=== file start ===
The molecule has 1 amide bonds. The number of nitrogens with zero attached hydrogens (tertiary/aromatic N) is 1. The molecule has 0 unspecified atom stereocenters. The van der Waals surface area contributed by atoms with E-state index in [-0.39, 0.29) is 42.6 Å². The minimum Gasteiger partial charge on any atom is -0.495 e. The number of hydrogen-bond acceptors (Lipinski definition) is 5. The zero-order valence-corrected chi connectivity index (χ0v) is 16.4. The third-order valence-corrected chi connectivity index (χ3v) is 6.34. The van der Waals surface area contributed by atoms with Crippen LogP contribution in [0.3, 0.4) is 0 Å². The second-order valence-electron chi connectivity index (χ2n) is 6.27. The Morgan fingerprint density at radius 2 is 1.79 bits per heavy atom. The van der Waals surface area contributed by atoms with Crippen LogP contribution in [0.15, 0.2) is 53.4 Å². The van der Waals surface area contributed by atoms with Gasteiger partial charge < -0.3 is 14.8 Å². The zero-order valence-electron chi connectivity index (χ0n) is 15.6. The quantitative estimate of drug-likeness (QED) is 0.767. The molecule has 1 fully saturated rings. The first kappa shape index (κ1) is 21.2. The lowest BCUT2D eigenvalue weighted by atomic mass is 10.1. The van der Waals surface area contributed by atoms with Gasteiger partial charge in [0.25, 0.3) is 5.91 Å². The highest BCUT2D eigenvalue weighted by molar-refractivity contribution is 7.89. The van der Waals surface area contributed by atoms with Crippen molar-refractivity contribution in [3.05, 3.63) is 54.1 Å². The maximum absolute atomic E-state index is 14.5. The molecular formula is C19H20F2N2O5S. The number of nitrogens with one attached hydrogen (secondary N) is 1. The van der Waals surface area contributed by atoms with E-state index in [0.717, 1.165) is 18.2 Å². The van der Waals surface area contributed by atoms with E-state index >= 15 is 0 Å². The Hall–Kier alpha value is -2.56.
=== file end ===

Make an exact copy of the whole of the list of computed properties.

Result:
The molecule has 1 amide bonds. The number of nitrogens with zero attached hydrogens (tertiary/aromatic N) is 1. The molecule has 0 unspecified atom stereocenters. The van der Waals surface area contributed by atoms with E-state index in [-0.39, 0.29) is 42.6 Å². The minimum Gasteiger partial charge on any atom is -0.495 e. The number of hydrogen-bond acceptors (Lipinski definition) is 5. The zero-order valence-corrected chi connectivity index (χ0v) is 16.4. The third-order valence-corrected chi connectivity index (χ3v) is 6.34. The van der Waals surface area contributed by atoms with Crippen LogP contribution in [0.3, 0.4) is 0 Å². The second-order valence-electron chi connectivity index (χ2n) is 6.27. The Morgan fingerprint density at radius 2 is 1.79 bits per heavy atom. The van der Waals surface area contributed by atoms with Crippen LogP contribution in [0.15, 0.2) is 53.4 Å². The van der Waals surface area contributed by atoms with Gasteiger partial charge < -0.3 is 14.8 Å². The zero-order valence-electron chi connectivity index (χ0n) is 15.6. The quantitative estimate of drug-likeness (QED) is 0.767. The molecule has 1 fully saturated rings. The first kappa shape index (κ1) is 21.2. The lowest BCUT2D eigenvalue weighted by atomic mass is 10.1. The van der Waals surface area contributed by atoms with Gasteiger partial charge in [0.25, 0.3) is 5.91 Å². The highest BCUT2D eigenvalue weighted by molar-refractivity contribution is 7.89. The van der Waals surface area contributed by atoms with Crippen molar-refractivity contribution in [3.05, 3.63) is 54.1 Å². The maximum absolute atomic E-state index is 14.5. The molecular formula is C19H20F2N2O5S. The number of nitrogens with one attached hydrogen (secondary N) is 1. The van der Waals surface area contributed by atoms with E-state index in [0.717, 1.165) is 18.2 Å². The van der Waals surface area contributed by atoms with E-state index >= 15 is 0 Å². The Hall–Kier alpha value is -2.56.